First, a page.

I have just put this book down. Literally, seconds ago. The only other times that I put it down in the last week were for the purposes of sleep, work and perfecting my rocker with open legs (which is not as rude as it sounds, but a Pilates move. I don’t know what its supposed to achieve. I just ache a lot).
“The Immortal Life of Henrietta Lacks” by Rebecca Skloot lives up to everything the dust jacket promises.
It tells the true story of Henrietta Lacks, her cancer, her treatment and of course the immortal HeLa cells that were extracted from her as she lay dying, without her knowledge in 1951. HeLa cells are still to this day invaluable and irreplaceable scientific jewels. Scientists have gained so much from them, academically and often financially. Henrietta’s family, meanwhile, have not.
The way Skloot writes is so engaging. This is certainly a page turner, whether you’re into science, history or both. The book simultaneously takes us on Skloot’s journey through her research, Henrietta’s story, HeLa’s story, the story of Henrietta’s immediate family, her descendants and the people of the town where she grew up. Skloot had a particularly special relationship with Deborah, Henrietta’s youngest daughter as they accompanied each other through Henrietta’s story and towards the completion of this book.
The style of narration fits with the nature of Henrietta and HeLa cells; one is the source of the other, and they have grown and entwined like the double helix of Henrietta’s DNA in the HeLa cells.
As well as telling the stories of the people in Henrietta’s life, there is a lot of science and politics in this book. Skloot presents the information to the reader with consideration and depth, questioning without preaching. Although she did stumble into a little inadvertent preaching while attending church with Deborah a few years back but that wasn’t really her fault…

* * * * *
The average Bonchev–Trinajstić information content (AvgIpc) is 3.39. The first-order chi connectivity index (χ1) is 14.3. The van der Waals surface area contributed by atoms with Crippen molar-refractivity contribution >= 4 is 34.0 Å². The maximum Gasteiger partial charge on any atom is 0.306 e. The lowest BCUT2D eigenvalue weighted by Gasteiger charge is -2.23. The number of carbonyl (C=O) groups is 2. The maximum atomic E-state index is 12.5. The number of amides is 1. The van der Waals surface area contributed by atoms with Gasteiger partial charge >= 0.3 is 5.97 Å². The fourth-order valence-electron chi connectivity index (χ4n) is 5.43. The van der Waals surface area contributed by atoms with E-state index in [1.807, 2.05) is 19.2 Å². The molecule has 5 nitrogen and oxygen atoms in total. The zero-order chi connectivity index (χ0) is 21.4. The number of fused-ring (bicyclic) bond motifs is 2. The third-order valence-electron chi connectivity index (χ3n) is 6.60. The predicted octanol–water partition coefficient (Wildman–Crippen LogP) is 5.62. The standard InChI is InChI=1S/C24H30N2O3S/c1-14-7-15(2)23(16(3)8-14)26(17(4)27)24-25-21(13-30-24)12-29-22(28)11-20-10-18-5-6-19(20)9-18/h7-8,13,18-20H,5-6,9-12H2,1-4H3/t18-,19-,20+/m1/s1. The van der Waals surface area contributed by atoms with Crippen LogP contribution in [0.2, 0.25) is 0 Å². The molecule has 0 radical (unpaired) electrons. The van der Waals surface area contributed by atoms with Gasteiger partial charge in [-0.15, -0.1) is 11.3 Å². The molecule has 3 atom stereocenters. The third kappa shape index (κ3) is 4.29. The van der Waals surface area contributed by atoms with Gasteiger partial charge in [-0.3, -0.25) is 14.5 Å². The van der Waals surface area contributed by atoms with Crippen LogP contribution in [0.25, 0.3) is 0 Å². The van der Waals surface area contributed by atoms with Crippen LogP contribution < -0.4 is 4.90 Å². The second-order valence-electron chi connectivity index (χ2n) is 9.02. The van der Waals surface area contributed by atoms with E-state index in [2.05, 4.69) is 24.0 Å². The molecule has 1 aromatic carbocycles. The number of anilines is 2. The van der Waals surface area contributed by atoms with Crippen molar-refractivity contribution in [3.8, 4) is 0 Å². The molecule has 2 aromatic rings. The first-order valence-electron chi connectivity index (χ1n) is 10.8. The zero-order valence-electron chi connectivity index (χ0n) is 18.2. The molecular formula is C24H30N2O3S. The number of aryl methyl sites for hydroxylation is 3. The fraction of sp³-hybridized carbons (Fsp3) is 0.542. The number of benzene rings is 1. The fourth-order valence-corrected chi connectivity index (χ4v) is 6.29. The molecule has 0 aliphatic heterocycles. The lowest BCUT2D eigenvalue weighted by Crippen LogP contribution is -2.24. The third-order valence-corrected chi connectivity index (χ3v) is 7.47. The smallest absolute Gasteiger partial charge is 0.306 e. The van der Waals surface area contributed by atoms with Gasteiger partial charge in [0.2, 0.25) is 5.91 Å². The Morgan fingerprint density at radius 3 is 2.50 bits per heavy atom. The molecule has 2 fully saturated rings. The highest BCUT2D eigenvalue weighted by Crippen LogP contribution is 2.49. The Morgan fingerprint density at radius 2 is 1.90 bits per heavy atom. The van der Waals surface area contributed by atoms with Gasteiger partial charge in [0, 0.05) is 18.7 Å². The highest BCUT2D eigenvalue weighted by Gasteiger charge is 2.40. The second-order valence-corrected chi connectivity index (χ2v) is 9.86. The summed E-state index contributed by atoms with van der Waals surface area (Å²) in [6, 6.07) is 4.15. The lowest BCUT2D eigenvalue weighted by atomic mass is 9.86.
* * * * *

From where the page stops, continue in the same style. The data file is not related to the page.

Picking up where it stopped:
This book delves into the ethics of what it means to own your body. Skloot discusses this frequently throughout the book, citing cases other than HeLa as well as academics from the 1940s to 2009, when this book was published. It really is an eye-opener, and got me thinking about issues that I’ve never considered before.
I’m no scientist so I’ll leave the sciencey bits for the book. But here’s my two-penneth anyway: Having read “The Immortal Life of Henrietta Lacks”, I do agree that medical research is essential, and should be carried out, provided it is done safely. I’m sure there are many people who would happily donate their cells to research. As one of the judges in this book states – once the tissue has left your body, it is of no use to you at all. It is essentially waste. So, if someone picks it up and uses it to advance research into potentially life saving treatments, what’s the problem? However, if expelled cells are seen as just waste and therefore fair game to any scientist who comes across them, will humans become disposable objects that can be experimented on? That’s not even as outlandish as it sounds – look at Nuremberg and still, over a decade later in 1954, Southam didn’t think twice before injecting cancer cells into the murderers and rapists locked up in Ohio Penitentiary (“The Immortal Life of Henrietta Lacks”, page 147).
Whatever your thoughts or beliefs about the use of human tissue for research, Henrietta Lacks’ story and the story of the HeLa cells is so intriguing. In the closing chapters of the book, Skloot tells us that at the time of press (2009) there were over 600,000 scientific articles published on HeLa. A quick Google search tells me that at the time of press of this blog post (2014) there are well over 2.2 million articles published about HeLa cells. (I think. It could be 2.2 million mentions of HeLa on google but not scientific articles. Not a huge amount of research has gone into this post. Soz.)
When it comes to consent, there are “ethical codes” and “guidelines”. But, if it isn’t “law” there are no consequences if you break it. Therefore, the guidelines are pretty useless. Why can’t people just use their common sense and make decent, fair decisions? And what about just being considerate, polite human beings? Manners cost nothing, people.
In conclusion, if you want a book that has:
a) a true story
2) some science, some history, some politics
c) the ability to get your noggin thinking about things it’s never thought of before
then this book is for you.